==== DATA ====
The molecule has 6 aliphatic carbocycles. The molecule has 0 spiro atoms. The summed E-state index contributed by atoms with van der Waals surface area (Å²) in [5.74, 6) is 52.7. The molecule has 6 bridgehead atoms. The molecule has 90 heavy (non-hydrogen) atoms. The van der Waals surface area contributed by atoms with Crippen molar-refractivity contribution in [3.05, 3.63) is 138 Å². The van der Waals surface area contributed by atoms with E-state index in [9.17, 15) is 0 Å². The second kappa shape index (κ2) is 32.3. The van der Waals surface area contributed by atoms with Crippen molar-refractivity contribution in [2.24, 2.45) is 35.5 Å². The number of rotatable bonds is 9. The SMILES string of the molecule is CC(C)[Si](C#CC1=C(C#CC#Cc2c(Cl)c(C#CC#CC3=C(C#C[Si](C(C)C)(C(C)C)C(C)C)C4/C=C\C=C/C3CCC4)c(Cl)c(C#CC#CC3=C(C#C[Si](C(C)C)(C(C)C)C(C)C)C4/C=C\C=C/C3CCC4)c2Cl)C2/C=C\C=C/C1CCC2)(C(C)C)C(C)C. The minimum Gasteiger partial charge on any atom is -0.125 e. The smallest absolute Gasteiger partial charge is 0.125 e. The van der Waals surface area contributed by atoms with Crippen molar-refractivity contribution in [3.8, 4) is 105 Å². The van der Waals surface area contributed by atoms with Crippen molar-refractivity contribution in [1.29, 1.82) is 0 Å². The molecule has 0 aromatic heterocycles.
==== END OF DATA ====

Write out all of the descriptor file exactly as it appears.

The molecule has 6 aliphatic carbocycles. The molecule has 0 spiro atoms. The summed E-state index contributed by atoms with van der Waals surface area (Å²) in [5.74, 6) is 52.7. The molecule has 6 bridgehead atoms. The molecule has 90 heavy (non-hydrogen) atoms. The van der Waals surface area contributed by atoms with Crippen molar-refractivity contribution in [3.05, 3.63) is 138 Å². The van der Waals surface area contributed by atoms with E-state index in [9.17, 15) is 0 Å². The second kappa shape index (κ2) is 32.3. The van der Waals surface area contributed by atoms with Crippen molar-refractivity contribution in [2.24, 2.45) is 35.5 Å². The number of rotatable bonds is 9. The SMILES string of the molecule is CC(C)[Si](C#CC1=C(C#CC#Cc2c(Cl)c(C#CC#CC3=C(C#C[Si](C(C)C)(C(C)C)C(C)C)C4/C=C\C=C/C3CCC4)c(Cl)c(C#CC#CC3=C(C#C[Si](C(C)C)(C(C)C)C(C)C)C4/C=C\C=C/C3CCC4)c2Cl)C2/C=C\C=C/C1CCC2)(C(C)C)C(C)C. The minimum Gasteiger partial charge on any atom is -0.125 e. The smallest absolute Gasteiger partial charge is 0.125 e. The van der Waals surface area contributed by atoms with Crippen molar-refractivity contribution in [3.8, 4) is 105 Å². The van der Waals surface area contributed by atoms with Crippen molar-refractivity contribution in [1.29, 1.82) is 0 Å². The molecule has 0 aromatic heterocycles.